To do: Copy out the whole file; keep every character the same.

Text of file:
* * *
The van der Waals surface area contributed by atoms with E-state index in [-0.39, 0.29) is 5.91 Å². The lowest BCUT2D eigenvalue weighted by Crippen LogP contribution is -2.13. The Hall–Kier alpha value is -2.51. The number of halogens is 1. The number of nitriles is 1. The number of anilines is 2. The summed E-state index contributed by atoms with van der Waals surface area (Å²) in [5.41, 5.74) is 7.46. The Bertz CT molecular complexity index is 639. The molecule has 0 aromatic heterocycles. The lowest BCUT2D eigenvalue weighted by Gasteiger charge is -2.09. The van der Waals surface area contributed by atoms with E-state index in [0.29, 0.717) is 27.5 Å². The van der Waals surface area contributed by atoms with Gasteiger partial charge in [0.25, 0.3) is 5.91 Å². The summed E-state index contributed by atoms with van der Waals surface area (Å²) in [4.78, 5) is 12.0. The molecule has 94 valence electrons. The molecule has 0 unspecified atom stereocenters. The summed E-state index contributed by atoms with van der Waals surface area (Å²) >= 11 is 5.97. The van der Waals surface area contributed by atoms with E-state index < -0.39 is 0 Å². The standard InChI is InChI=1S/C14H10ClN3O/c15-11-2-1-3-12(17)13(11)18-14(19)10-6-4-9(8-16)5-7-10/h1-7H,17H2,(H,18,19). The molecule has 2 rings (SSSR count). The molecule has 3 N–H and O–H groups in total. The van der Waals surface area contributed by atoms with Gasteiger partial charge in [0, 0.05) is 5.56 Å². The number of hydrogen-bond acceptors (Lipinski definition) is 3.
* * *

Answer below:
The van der Waals surface area contributed by atoms with E-state index in [-0.39, 0.29) is 5.91 Å². The lowest BCUT2D eigenvalue weighted by Crippen LogP contribution is -2.13. The Hall–Kier alpha value is -2.51. The number of halogens is 1. The number of nitriles is 1. The number of anilines is 2. The summed E-state index contributed by atoms with van der Waals surface area (Å²) in [5.41, 5.74) is 7.46. The Bertz CT molecular complexity index is 639. The molecule has 0 aromatic heterocycles. The lowest BCUT2D eigenvalue weighted by Gasteiger charge is -2.09. The van der Waals surface area contributed by atoms with E-state index in [0.29, 0.717) is 27.5 Å². The van der Waals surface area contributed by atoms with Gasteiger partial charge in [0.25, 0.3) is 5.91 Å². The summed E-state index contributed by atoms with van der Waals surface area (Å²) in [4.78, 5) is 12.0. The molecule has 94 valence electrons. The molecule has 0 unspecified atom stereocenters. The summed E-state index contributed by atoms with van der Waals surface area (Å²) >= 11 is 5.97. The van der Waals surface area contributed by atoms with E-state index < -0.39 is 0 Å². The standard InChI is InChI=1S/C14H10ClN3O/c15-11-2-1-3-12(17)13(11)18-14(19)10-6-4-9(8-16)5-7-10/h1-7H,17H2,(H,18,19). The molecule has 2 rings (SSSR count). The molecule has 3 N–H and O–H groups in total. The van der Waals surface area contributed by atoms with Gasteiger partial charge in [0, 0.05) is 5.56 Å². The number of hydrogen-bond acceptors (Lipinski definition) is 3.